The number of Grey Sovereign-line G1s declined from 14 in 2009-2013 to seven in 2014-2018. Kentucky’s Mizzen Mast had the most of any individual stallion, with five in North America and two in Europe. The line’s only European stallion to crack the top 100 in progeny earnings last year was France’s Kendargent (#279), who has yet to sire the winner of a G1.


With only one stallion listed among Europe’s top 100 on progeny earnings last year – Sir Percy, the 2006 Epsom Derby winner, 90th in that money list but currently unranked in the TRC standings – the Mill Reef male line faces an uncertain future. The pensioned Dalakhani has been its most important sire over the past decade, with seven G1s in North America and two in Europe. Lord Of England accounted for four G1 wins in Germany.


Among the ‘other’ sire lines in the table are Blushing Groom and Tourbillon, both of whom have declined in recent years. According to Underwood’s Review of 2018, the 243 stallions currently standing in England and Ireland do not include a single tail-male descendant of Blushing Groom. France’s Le Havre, who ranked 42nd in the European money list but 35th in the TRC standings, was the line’s only stallion to finish in the top 50 in progeny earnings last year.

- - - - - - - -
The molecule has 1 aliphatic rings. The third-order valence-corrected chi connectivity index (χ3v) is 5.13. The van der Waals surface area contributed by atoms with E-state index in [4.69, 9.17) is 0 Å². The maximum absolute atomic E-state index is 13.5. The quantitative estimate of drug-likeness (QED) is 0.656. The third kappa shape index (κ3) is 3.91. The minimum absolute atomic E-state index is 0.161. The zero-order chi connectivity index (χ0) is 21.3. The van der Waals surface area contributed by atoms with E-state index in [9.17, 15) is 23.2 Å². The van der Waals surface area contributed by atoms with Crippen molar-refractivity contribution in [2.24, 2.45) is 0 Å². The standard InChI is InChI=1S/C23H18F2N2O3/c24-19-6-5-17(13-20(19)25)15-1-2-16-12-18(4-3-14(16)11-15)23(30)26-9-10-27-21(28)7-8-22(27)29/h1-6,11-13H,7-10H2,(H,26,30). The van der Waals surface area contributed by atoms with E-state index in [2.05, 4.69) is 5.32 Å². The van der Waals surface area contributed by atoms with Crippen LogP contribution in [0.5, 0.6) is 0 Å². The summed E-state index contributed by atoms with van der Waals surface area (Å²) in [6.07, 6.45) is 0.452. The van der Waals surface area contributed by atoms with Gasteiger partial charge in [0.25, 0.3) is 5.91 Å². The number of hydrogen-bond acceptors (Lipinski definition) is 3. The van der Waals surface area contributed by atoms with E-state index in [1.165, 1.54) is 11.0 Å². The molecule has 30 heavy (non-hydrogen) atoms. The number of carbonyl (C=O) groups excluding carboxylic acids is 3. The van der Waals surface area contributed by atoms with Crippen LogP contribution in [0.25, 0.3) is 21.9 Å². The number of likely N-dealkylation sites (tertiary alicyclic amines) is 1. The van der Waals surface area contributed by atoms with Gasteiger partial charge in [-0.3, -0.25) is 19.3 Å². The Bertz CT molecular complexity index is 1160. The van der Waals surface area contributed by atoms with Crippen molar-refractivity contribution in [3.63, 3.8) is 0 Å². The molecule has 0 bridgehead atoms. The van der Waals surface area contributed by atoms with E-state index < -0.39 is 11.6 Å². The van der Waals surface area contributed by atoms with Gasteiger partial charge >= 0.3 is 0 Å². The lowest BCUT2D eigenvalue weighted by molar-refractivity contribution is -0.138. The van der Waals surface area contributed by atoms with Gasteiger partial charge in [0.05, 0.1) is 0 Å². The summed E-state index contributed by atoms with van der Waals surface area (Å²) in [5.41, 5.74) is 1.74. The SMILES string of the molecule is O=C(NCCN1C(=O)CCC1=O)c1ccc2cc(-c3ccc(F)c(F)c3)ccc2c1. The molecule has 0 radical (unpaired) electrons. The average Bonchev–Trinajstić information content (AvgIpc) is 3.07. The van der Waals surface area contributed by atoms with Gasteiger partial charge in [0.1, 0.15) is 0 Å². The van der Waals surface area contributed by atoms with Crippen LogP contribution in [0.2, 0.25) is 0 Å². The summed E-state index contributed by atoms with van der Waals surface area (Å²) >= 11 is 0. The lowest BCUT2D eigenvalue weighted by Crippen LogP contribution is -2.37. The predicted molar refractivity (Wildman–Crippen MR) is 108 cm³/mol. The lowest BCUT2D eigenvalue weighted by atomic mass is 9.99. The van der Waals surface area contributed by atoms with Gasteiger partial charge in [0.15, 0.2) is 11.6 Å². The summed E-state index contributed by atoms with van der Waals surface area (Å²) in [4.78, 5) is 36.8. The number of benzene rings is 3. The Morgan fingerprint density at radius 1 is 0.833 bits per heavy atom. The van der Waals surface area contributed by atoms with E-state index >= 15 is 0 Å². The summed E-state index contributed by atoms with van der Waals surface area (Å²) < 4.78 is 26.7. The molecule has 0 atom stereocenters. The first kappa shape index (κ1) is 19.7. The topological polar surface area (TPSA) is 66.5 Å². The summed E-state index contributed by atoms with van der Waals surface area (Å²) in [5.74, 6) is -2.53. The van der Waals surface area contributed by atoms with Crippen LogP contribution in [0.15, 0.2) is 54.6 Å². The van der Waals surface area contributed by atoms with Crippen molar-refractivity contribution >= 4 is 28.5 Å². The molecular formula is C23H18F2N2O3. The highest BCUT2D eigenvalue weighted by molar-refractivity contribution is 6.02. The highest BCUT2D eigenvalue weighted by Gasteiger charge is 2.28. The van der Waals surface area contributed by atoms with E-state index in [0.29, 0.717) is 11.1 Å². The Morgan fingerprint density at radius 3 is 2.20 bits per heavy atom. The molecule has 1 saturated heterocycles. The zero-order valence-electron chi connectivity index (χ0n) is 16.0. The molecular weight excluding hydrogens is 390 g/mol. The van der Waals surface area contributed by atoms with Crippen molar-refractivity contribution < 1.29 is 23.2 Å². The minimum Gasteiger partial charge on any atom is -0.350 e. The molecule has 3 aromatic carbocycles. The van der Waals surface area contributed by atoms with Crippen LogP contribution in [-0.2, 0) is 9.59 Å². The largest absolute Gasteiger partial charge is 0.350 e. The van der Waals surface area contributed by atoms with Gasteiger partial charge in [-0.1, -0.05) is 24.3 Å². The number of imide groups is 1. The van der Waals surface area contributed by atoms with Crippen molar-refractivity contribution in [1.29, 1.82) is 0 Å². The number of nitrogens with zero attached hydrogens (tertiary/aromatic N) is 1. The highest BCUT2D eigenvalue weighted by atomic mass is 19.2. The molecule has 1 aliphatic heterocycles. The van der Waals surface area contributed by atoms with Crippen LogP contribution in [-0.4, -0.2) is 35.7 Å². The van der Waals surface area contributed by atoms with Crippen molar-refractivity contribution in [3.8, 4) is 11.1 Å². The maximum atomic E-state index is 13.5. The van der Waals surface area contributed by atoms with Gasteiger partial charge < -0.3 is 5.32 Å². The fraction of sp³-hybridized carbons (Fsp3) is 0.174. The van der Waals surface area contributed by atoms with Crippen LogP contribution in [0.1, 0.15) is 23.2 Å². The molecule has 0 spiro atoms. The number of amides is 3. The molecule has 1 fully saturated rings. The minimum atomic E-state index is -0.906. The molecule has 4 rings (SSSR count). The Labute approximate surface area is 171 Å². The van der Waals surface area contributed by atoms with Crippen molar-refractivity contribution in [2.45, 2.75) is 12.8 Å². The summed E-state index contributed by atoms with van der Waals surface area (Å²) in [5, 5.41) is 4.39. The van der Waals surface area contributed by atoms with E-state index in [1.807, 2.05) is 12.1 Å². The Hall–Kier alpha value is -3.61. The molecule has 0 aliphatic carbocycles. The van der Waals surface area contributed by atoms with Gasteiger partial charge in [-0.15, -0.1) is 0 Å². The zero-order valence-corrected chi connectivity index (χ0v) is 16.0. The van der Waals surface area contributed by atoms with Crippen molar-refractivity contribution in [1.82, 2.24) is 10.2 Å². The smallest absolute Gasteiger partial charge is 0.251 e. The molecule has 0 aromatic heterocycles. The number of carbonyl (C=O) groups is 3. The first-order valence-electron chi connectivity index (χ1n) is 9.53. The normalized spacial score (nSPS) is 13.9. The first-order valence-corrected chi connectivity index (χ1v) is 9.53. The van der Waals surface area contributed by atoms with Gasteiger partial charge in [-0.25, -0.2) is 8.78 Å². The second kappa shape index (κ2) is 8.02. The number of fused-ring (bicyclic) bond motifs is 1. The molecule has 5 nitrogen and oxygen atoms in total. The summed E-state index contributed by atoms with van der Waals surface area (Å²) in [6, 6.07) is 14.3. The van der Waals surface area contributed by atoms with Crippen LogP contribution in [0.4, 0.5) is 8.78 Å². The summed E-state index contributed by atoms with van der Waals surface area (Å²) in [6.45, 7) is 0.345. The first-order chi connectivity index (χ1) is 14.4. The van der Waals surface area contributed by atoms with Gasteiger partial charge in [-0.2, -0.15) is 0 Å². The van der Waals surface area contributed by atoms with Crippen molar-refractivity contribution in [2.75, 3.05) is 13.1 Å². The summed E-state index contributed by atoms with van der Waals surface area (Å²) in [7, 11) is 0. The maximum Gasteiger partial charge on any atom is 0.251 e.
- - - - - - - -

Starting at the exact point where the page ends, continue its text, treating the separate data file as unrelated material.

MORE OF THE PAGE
Tourbillon did not have a stallion in the top 100 in 2018. The line’s best recent runner was the redoubtable Cirrus des Aigles, whose five G1 victories included a Dubai Sheema Classic, a British Champion Stakes, a Coronation Cup and back-to-back editions of the Prix Ganay. Cirrus des Aigles, alas, is a gelding.

Read Tony Morris’s article on Blushing Groom in his 100 Shapers of the Breed series